Time Out says
Slavishly faithful to the book's subplots but stuck in a two-and-a-half-hour brood, the film version never takes wing.
It’s terrible when a beloved novel arrives onscreen with a self-important thud, and that’s putting it diplomatically in the case of The Goldfinch. Donna Tartt’s hushed 2013 bestseller, a Pulitzer Prize winner, divided opinion, with naysayers calling it young-adult fiction (as if that were easy to pull off). No one disputed, though, that the thing flew, swiftly touching on symbolic scenes of Manhattan terrorism and adolescent abandonment while burrowing toward a deeper preoccupation with the question of survival, of objects small and large. That animating spirit is exactly what’s missing from this overlong movie version, slackened by wall-to-wall sad music (not to mention sinful misappropriations of New Order and Radiohead), narcotized narration and a thematically deployed lens blur that begins to play like coyness.
Baby Driver’s Ansel Elgort, never persuasive as a tortured soul, brings us into the character of Theodore Decker, who, at age 13, survived an explosion in the Metropolitan Museum of Art that claimed the life of his mother. Quaking from PTSD and rootlessness, young Theo (Wonderstruck’s Oakes Fegley, squinty but an improvement on Elgort) finds himself harbored by a Waspy, wealthy Upper East Side family, the Barbours, and their concerned, saintly matriarch (Nicole Kidman, touching in the film’s most effective turn). But just as that situation seems to be tipping toward permanence, Theo’s estranged alcoholic dad (a cartoonish Luke Wilson) and his trashy girlfriend (Sarah Paulson) show up unannounced and whisk the boy off to a mostly foreclosed prefab development in suburban Las Vegas, where things go south.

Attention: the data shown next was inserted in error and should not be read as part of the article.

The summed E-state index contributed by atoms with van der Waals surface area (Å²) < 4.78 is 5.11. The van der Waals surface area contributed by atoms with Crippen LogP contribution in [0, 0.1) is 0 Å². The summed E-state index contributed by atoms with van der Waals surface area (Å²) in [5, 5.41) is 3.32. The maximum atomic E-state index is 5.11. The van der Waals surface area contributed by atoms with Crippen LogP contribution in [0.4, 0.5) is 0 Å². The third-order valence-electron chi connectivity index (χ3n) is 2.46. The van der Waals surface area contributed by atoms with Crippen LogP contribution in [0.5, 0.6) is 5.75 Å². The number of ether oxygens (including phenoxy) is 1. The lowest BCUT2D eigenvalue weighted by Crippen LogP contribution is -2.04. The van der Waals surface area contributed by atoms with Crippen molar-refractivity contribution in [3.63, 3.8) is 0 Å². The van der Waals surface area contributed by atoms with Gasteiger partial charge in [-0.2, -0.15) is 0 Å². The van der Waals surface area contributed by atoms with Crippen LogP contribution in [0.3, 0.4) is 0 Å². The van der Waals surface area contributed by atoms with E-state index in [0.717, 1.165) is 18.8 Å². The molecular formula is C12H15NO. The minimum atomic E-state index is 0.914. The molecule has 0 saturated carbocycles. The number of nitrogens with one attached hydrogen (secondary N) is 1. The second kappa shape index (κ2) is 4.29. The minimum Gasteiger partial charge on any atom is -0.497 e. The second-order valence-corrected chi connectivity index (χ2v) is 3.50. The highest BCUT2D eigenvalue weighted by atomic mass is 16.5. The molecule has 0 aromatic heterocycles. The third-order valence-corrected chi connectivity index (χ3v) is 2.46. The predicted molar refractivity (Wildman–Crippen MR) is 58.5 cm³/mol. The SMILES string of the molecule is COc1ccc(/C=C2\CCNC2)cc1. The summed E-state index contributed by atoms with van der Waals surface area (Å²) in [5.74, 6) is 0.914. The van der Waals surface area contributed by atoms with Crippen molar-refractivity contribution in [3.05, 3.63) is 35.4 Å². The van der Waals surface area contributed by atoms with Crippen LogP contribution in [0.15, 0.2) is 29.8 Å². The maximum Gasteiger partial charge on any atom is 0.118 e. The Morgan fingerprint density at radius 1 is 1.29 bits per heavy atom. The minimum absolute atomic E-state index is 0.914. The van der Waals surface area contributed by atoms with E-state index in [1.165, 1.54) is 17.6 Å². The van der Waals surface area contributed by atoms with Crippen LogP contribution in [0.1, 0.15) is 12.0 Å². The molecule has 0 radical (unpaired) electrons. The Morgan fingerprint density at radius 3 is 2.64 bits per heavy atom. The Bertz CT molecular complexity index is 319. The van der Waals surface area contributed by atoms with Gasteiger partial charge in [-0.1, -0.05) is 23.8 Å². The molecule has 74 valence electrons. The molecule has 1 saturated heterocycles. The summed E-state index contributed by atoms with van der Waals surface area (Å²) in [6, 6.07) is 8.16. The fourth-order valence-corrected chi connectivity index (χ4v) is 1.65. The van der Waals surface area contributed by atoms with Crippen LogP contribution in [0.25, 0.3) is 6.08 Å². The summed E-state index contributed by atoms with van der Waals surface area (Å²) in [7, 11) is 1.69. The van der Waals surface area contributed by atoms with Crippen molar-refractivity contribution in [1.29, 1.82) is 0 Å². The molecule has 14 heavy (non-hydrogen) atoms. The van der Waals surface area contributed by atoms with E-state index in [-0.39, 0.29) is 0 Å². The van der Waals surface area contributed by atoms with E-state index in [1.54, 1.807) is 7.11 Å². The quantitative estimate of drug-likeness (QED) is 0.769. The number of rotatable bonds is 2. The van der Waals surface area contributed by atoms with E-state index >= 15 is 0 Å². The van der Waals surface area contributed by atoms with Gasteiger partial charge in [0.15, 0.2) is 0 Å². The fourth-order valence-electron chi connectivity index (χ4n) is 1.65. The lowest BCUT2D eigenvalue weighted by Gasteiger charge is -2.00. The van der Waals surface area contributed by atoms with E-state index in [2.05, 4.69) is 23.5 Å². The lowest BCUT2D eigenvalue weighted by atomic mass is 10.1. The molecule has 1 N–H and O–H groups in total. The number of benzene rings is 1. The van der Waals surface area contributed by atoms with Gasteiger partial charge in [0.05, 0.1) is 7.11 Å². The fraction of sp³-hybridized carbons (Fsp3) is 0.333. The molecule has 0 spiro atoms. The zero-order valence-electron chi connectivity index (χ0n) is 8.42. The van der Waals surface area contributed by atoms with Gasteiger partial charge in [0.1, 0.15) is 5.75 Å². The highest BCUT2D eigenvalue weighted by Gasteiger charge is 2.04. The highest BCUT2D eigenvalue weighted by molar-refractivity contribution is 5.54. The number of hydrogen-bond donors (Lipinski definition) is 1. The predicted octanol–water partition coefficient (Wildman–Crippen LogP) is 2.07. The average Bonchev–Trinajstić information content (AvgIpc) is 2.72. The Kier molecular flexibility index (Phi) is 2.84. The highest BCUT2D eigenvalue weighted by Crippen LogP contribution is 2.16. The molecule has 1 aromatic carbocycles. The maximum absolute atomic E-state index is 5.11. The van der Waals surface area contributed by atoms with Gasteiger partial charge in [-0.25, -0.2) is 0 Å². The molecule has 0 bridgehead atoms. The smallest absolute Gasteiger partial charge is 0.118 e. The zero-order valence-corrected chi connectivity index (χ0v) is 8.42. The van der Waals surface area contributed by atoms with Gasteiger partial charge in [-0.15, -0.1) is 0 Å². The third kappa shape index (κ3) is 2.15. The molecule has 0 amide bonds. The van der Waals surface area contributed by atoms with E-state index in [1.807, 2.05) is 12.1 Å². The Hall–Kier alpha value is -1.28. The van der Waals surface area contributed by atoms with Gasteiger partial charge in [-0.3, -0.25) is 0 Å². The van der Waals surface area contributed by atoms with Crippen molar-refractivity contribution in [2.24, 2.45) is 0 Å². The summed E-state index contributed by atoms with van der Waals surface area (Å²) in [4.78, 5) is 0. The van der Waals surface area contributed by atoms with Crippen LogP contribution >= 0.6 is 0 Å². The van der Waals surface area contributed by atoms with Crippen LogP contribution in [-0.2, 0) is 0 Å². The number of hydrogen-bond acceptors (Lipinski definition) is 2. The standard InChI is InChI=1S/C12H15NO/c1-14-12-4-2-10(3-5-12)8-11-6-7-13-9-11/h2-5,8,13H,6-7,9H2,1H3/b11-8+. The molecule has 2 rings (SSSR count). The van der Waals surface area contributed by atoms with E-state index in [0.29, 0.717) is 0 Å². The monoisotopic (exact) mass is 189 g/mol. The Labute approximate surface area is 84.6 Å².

Director John Crowley gets overloaded by the script’s plodding and-then-this-happened trudge; it’s too bad, because he pulled off something of a miracle with the Ireland-to-America immigrant romance Brooklyn (this time, he has no Saoirse Ronan to anchor the material in sympathy). On its way to an uncathartic climax that somehow involves a black-market-fenced oil painting and an Amsterdam shootout, The Goldfinch throws in so much diversionary character work that you wonder if anyone thought the stew was going to be edible. Jeffrey Wright mumbles and soothes, It’s Finn Wolfhard burns his tongue on a hot-borscht Russian accent and Willa Fitzgerald, playing an Ivanka–like character named Kitsey, grins stiffly through a decorative, meaningless courtship with Elgort’s grown-up antiques dealer. If you loved the book, perhaps it’ll be satisfying to check these characters off your mental list, but that’s not what any fan could have ideally wanted.
Follow Joshua Rothkopf on Twitter: @joshrothkopf
Cast and crew